ITP alum Diana Freed is a PhD candidate at Cornell Tech whose research brings her into direct contact with survivors of domestic abuse who faced challenges unique to our era pervasive tracking and surveillance technologies in our personal devices. From the article on WebMD:
"At [Cornell's Clinic to End Tech Abuse (CETA)], trained technologists help survivors of domestic violence assess their digital security and scan their devices for spyware. 'People are concerned about GPS trackers in cars, cameras in the house, and devices,' says Diana Freed, a PhD candidate at Cornell Tech who volunteers at the clinic as part of her research. 'You just realize the magnitude of someone’s situation based upon all of the different types of devices that we use today and have in homes.'
In one preliminary study with 44 domestic violence survivors, Freed and her colleagues found that roughly half were at risk of compromised accounts, potential spyware, and misuse of cellphone family sharing plans to monitor victims."
In addition to researching ways in which abusers use tech to continue harassing and controling their partners, Freed and her colleagues are working on ways that survivors can use these same technologies to protect themselves:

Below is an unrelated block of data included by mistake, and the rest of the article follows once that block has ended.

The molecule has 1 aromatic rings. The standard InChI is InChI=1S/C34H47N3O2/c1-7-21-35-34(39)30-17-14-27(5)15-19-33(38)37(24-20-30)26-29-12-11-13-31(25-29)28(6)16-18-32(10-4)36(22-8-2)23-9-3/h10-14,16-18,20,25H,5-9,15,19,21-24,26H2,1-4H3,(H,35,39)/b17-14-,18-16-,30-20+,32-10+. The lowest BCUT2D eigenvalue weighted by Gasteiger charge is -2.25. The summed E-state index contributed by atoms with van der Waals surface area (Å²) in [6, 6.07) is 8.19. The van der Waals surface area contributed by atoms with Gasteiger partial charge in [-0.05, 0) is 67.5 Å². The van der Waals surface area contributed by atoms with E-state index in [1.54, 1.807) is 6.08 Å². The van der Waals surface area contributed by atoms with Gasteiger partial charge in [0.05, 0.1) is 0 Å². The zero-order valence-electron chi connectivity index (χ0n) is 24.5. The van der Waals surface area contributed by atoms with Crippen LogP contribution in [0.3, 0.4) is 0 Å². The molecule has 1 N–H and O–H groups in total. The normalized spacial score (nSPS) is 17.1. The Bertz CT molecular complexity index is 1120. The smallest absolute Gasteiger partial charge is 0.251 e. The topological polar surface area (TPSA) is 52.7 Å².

"CETA and Cornell Tech have come up with an approach called 'clinical computer security' to help domestic violence victims because such expertise is lacking.
Trained technologists such as Freed listen to clients' concerns, then look at passwords, logins, ownership of devices, and family plans. 'We look at all these different things, and very often, it surfaces how the person is getting the information,' Freed says. CETA also uses its own custom tools to find risks. 'We’re able to scan the devices and determine if there was any kind of spyware,' Freed says. The technologists even examine children’s devices. 'We look at everything.'"